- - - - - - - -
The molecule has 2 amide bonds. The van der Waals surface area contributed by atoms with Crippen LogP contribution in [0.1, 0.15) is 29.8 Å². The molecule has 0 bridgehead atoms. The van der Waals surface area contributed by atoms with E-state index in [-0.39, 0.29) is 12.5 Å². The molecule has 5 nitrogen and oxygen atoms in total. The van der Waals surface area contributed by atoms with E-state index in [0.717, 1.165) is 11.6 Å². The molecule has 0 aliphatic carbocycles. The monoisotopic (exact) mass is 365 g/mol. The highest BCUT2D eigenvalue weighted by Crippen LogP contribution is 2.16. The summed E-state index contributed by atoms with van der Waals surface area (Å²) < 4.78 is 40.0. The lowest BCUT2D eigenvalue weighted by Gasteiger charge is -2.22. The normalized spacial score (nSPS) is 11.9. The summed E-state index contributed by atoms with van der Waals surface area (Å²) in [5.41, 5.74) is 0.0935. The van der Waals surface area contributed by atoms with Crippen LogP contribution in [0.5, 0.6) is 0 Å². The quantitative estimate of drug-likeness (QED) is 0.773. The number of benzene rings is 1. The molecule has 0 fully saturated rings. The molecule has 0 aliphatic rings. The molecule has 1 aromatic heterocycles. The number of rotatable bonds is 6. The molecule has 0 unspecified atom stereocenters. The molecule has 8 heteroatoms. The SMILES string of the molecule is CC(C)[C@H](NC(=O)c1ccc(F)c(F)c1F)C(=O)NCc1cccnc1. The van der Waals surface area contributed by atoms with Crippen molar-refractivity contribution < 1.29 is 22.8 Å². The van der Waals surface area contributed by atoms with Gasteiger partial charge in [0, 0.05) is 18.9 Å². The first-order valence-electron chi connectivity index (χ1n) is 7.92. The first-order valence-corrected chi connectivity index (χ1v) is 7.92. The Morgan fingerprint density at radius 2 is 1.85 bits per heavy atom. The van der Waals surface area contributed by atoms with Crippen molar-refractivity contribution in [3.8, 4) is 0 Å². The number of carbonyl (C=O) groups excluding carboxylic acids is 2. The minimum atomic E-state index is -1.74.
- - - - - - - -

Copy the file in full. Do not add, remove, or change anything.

The molecule has 2 amide bonds. The van der Waals surface area contributed by atoms with Crippen LogP contribution in [0.1, 0.15) is 29.8 Å². The molecule has 0 bridgehead atoms. The van der Waals surface area contributed by atoms with E-state index in [-0.39, 0.29) is 12.5 Å². The molecule has 5 nitrogen and oxygen atoms in total. The van der Waals surface area contributed by atoms with E-state index in [0.717, 1.165) is 11.6 Å². The molecule has 0 aliphatic carbocycles. The monoisotopic (exact) mass is 365 g/mol. The highest BCUT2D eigenvalue weighted by Crippen LogP contribution is 2.16. The summed E-state index contributed by atoms with van der Waals surface area (Å²) < 4.78 is 40.0. The lowest BCUT2D eigenvalue weighted by Gasteiger charge is -2.22. The normalized spacial score (nSPS) is 11.9. The summed E-state index contributed by atoms with van der Waals surface area (Å²) in [5.41, 5.74) is 0.0935. The van der Waals surface area contributed by atoms with Crippen LogP contribution in [0.5, 0.6) is 0 Å². The quantitative estimate of drug-likeness (QED) is 0.773. The number of benzene rings is 1. The molecule has 0 fully saturated rings. The molecule has 0 aliphatic rings. The molecule has 1 aromatic heterocycles. The number of rotatable bonds is 6. The molecule has 0 unspecified atom stereocenters. The molecule has 8 heteroatoms. The SMILES string of the molecule is CC(C)[C@H](NC(=O)c1ccc(F)c(F)c1F)C(=O)NCc1cccnc1. The van der Waals surface area contributed by atoms with Crippen molar-refractivity contribution < 1.29 is 22.8 Å². The van der Waals surface area contributed by atoms with Gasteiger partial charge in [0, 0.05) is 18.9 Å². The first-order valence-electron chi connectivity index (χ1n) is 7.92. The first-order valence-corrected chi connectivity index (χ1v) is 7.92. The Morgan fingerprint density at radius 2 is 1.85 bits per heavy atom. The van der Waals surface area contributed by atoms with Crippen molar-refractivity contribution in [3.8, 4) is 0 Å². The number of carbonyl (C=O) groups excluding carboxylic acids is 2. The minimum atomic E-state index is -1.74.